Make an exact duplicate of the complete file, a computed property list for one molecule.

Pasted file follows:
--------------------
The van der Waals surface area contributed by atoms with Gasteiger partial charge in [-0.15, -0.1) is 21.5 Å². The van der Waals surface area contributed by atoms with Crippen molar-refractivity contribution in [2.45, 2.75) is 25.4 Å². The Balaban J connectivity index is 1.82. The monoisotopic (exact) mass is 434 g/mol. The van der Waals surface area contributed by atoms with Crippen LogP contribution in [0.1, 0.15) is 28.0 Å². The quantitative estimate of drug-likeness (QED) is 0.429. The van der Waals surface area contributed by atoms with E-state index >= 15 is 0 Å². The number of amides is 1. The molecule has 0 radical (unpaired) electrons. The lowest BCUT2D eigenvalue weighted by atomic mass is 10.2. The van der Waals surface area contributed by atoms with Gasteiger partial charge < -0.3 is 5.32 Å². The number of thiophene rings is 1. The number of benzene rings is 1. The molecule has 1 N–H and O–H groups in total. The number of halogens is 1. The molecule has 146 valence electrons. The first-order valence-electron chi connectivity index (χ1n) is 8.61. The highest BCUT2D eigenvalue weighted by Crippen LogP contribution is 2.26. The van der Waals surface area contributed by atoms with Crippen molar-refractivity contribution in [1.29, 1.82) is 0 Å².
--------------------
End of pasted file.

The van der Waals surface area contributed by atoms with Gasteiger partial charge in [-0.15, -0.1) is 21.5 Å². The van der Waals surface area contributed by atoms with Crippen molar-refractivity contribution in [2.45, 2.75) is 25.4 Å². The Balaban J connectivity index is 1.82. The monoisotopic (exact) mass is 434 g/mol. The van der Waals surface area contributed by atoms with Crippen LogP contribution in [0.1, 0.15) is 28.0 Å². The quantitative estimate of drug-likeness (QED) is 0.429. The van der Waals surface area contributed by atoms with E-state index >= 15 is 0 Å². The number of amides is 1. The molecule has 0 radical (unpaired) electrons. The lowest BCUT2D eigenvalue weighted by atomic mass is 10.2. The van der Waals surface area contributed by atoms with Gasteiger partial charge < -0.3 is 5.32 Å². The number of thiophene rings is 1. The number of benzene rings is 1. The molecule has 1 N–H and O–H groups in total. The number of halogens is 1. The molecule has 146 valence electrons. The first-order valence-electron chi connectivity index (χ1n) is 8.61. The highest BCUT2D eigenvalue weighted by Crippen LogP contribution is 2.26. The van der Waals surface area contributed by atoms with Crippen molar-refractivity contribution in [1.29, 1.82) is 0 Å².